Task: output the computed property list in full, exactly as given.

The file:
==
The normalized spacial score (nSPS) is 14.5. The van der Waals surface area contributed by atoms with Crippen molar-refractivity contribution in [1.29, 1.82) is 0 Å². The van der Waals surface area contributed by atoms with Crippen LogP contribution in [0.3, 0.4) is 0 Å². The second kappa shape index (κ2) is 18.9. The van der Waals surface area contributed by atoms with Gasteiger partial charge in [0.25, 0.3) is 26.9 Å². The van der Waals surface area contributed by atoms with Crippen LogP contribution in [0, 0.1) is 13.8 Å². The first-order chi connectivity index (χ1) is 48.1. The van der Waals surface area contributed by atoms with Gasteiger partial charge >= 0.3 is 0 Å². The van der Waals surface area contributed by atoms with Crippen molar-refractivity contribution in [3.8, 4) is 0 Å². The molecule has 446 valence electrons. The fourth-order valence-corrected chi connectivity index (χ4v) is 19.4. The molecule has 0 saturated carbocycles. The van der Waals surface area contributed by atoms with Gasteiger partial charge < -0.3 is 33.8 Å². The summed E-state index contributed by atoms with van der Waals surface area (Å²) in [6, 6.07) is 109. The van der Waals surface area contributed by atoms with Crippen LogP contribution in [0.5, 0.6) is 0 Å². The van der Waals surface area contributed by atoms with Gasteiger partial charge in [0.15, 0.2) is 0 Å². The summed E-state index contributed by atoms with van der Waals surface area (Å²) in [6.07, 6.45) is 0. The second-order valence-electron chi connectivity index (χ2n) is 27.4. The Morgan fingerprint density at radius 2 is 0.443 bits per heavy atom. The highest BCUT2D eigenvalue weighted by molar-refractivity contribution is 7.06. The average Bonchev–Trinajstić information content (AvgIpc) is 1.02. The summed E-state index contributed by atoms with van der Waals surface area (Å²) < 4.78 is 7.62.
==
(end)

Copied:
The normalized spacial score (nSPS) is 14.5. The van der Waals surface area contributed by atoms with Crippen molar-refractivity contribution in [1.29, 1.82) is 0 Å². The van der Waals surface area contributed by atoms with Crippen LogP contribution in [0.3, 0.4) is 0 Å². The second kappa shape index (κ2) is 18.9. The van der Waals surface area contributed by atoms with Gasteiger partial charge in [0.25, 0.3) is 26.9 Å². The van der Waals surface area contributed by atoms with Crippen LogP contribution in [0, 0.1) is 13.8 Å². The first-order chi connectivity index (χ1) is 48.1. The van der Waals surface area contributed by atoms with Gasteiger partial charge >= 0.3 is 0 Å². The van der Waals surface area contributed by atoms with Crippen molar-refractivity contribution in [3.8, 4) is 0 Å². The molecule has 446 valence electrons. The fourth-order valence-corrected chi connectivity index (χ4v) is 19.4. The molecule has 0 saturated carbocycles. The van der Waals surface area contributed by atoms with Gasteiger partial charge < -0.3 is 33.8 Å². The summed E-state index contributed by atoms with van der Waals surface area (Å²) in [6, 6.07) is 109. The van der Waals surface area contributed by atoms with Crippen LogP contribution in [0.5, 0.6) is 0 Å². The van der Waals surface area contributed by atoms with Gasteiger partial charge in [0.15, 0.2) is 0 Å². The summed E-state index contributed by atoms with van der Waals surface area (Å²) in [6.07, 6.45) is 0. The second-order valence-electron chi connectivity index (χ2n) is 27.4. The Morgan fingerprint density at radius 2 is 0.443 bits per heavy atom. The highest BCUT2D eigenvalue weighted by molar-refractivity contribution is 7.06. The average Bonchev–Trinajstić information content (AvgIpc) is 1.02. The summed E-state index contributed by atoms with van der Waals surface area (Å²) < 4.78 is 7.62.